by Mitch Kokai
Senior Political Analyst, John Locke Foundation
Is the Great Reset a conspiracy theory imagining a vast left-wing plot to establish a totalitarian one-world government? No. Despite the fact that some people may have spun conspiracy theories based on it—with some reason, as we will see—the Great Reset is real.
Indeed, just last year, Klaus Schwab, founder and executive chairman of the World Economic Forum (WEF)—a famous organization made up of the world’s political, economic, and cultural elites that meets annually in Davos, Switzerland—and Thierry Malleret, co-founder and main author of the Monthly Barometer, published a book called COVID-19: The Great Reset. In the book, they define the Great Reset as a means of addressing the “weaknesses of capitalism” that were purportedly exposed by the COVID pandemic.
But the idea of the Great Reset goes back much further. It can be traced at least as far back as the inception of the WEF, originally founded as the European Management Forum, in 1971. In that same year, Schwab, an engineer and economist by training, published his first book, Modern Enterprise Management in Mechanical Engineering. It was in this book that Schwab first introduced the concept he would later call “stakeholder capitalism,” arguing “that the management of a modern enterprise must serve not only shareholders but all stakeholders to achieve long-term growth and prosperity.” Schwab and the WEF have promoted the idea of stakeholder capitalism ever since. They can take credit for the stakeholder and public-private partnership rhetoric and policies embraced by governments, corporations, non-governmental organizations, and international governance bodies worldwide.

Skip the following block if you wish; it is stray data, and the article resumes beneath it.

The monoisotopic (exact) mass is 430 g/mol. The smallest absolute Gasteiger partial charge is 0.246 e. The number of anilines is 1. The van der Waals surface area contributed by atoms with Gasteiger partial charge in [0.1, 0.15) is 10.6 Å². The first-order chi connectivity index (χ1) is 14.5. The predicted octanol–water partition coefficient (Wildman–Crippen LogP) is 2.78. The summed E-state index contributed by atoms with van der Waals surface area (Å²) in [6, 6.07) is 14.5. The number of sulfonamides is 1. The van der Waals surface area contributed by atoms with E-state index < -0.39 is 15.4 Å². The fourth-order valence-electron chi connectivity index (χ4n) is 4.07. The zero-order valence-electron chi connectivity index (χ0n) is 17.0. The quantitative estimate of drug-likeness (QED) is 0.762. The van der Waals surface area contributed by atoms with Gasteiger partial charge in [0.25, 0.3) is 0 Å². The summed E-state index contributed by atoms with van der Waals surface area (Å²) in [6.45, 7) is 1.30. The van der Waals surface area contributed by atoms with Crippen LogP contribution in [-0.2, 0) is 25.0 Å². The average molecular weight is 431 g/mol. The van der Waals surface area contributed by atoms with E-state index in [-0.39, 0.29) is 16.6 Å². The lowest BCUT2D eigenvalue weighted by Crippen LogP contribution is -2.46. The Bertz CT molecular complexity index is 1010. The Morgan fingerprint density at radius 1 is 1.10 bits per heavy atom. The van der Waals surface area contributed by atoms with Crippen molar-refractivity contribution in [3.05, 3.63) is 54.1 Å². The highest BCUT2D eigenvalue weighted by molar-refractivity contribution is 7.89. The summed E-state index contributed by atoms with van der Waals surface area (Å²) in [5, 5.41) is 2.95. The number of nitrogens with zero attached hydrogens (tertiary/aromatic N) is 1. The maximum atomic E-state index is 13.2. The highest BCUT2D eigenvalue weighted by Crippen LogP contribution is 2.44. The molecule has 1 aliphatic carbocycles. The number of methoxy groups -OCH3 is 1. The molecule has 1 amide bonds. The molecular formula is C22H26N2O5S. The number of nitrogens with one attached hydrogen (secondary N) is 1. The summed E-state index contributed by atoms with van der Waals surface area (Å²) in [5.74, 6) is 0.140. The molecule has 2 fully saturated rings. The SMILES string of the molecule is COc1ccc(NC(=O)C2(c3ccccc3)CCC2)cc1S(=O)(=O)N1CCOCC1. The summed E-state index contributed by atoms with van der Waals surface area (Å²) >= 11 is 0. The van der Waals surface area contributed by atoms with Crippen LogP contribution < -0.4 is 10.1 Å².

The specific phrase “Great Reset” came into general circulation over a decade ago, with the publication of a 2010 book, The Great Reset, by American urban studies scholar Richard Florida. Written in the aftermath of the 2008 financial crisis, Florida’s book argued that the 2008 economic crash was the latest in a series of Great Resets—including the Long Depression of the 1870s and the Great Depression of the 1930s—which he defined as periods of paradigm-shifting systemic innovation.